The Supreme Court has settled the question surrounding the validity of acting NLRB general counsel Lafe Solomon’s official actions.  Yesterday, in National Labor Relations Board v. SW General, Inc., 580 U.S. –, Case Nos. 14-1107, 14-1121 (Mar. 21, 2017), the Court affirmed the D.C. Circuit’s opinion that Solomon’s continued service in his acting capacity, after President Obama nominated him to permanent status, violated the Federal Vacancies Reform Act (“FVRA”).

The FVRA grants the President limited authority to appoint acting officials to temporarily perform the functions of a vacant office without first obtaining otherwise required Senate approval.  The FVRA prohibits persons from serving as acting officers if the President has nominated them to fill the vacant office permanently.

In June 2010, the NLRB’s general counsel—who had been serving with Senate confirmation—resigned.  President Obama directed Solomon to serve temporarily as the NLRB’s acting general counsel, citing the FVRA as the basis for the appointment.  On January 5, 2011, he nominated Solomon to serve as the NLRB’s general counsel on a permanent basis, but the Senate did not act on the nomination during the 112th Congress, and returned the nomination to the President when the legislative session expired.  President Obama resubmitted Solomon’s name for consideration in the spring of 2013 but the nomination suffered the same fate.  The President ultimately withdrew Solomon’s nomination and put forward a new candidate, whom the Senate confirmed on October 29, 2013.  Throughout this entire period, Solomon served as the NLRB’s acting general counsel.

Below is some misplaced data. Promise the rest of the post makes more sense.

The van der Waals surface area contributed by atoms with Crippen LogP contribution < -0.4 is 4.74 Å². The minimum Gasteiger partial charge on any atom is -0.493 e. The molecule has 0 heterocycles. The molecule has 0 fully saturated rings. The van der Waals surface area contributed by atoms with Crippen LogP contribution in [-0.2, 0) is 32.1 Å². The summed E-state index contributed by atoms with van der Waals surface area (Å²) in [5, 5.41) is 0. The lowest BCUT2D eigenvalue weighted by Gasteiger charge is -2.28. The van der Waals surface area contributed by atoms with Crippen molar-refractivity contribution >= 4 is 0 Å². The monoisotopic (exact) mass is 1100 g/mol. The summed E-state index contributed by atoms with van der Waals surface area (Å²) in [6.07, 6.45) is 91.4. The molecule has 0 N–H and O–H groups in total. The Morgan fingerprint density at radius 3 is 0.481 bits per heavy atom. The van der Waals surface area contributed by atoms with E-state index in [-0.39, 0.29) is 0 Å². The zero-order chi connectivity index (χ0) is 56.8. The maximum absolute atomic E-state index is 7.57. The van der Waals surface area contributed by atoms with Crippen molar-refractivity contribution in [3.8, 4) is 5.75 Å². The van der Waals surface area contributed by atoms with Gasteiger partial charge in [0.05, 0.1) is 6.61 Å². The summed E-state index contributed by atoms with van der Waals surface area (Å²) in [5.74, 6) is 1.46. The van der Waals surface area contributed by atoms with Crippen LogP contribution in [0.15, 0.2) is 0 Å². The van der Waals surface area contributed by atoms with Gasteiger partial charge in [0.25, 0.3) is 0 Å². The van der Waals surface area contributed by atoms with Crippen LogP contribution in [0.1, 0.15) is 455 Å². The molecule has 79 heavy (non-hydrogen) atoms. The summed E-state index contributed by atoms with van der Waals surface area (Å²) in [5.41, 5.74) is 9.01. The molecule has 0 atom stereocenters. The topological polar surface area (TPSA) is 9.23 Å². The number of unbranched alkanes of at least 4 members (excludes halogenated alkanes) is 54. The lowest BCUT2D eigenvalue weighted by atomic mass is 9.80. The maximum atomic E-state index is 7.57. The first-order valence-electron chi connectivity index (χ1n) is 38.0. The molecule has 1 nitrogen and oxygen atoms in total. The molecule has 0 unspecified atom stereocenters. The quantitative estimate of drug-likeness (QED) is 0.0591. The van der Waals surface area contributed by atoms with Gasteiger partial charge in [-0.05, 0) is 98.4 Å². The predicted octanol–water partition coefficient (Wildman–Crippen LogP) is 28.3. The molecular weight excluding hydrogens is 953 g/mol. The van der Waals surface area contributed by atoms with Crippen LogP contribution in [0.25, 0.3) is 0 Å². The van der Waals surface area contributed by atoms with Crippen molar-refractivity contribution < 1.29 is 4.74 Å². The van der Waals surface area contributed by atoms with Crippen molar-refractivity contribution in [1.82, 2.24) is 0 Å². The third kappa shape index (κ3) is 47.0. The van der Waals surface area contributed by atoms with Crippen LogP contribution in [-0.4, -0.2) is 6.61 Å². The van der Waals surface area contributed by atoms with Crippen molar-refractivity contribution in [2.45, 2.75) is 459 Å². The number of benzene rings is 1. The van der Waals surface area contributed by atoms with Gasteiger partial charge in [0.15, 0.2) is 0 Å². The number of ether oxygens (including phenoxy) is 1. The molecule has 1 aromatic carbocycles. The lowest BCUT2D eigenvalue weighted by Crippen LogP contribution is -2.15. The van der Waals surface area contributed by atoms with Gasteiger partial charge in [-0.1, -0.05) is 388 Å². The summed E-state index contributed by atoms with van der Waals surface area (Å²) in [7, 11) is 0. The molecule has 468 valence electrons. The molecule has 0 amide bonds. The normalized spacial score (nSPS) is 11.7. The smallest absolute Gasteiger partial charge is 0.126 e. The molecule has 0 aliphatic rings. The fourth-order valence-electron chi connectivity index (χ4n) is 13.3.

Solomon’s nomination to permanent status, the Court concluded by a 6-2 margin, rendered him ineligible to serve in acting status.  The consequence?  While most actions taken in violation of the FVRA are void ab initio, a statutory exception for the NLRB general counsel caused the D.C. Circuit to opine that such actions are voidable, not void.  The Supreme Court recognized the D.C. Circuit’s conclusion in this regard, but declined to consider the issue further because the NLRB did not seek certiorari on the issue.  Another possible development is that the current General Counsel, Richard Griffin, an appointee of President Obama and philosophical ally of Mr. Solomon, could attempt to “ratify” all decisions made by the GC during the period in question — as the Board attempted following the Supreme Court’s Noel Canning decision. This effort itself would be subject to further legal challenge, perhaps complicated further by the unsettled state of the Board’s current and near future composition and political balance.

In the meantime, parties who found themselves the subject of complaints issued during Mr. Solomon’s invalid tenure, or who currently face Board proceedings based, in any part, upon purported precedent from that era, should certainly review all legal options in light of this SCOTUS ruling.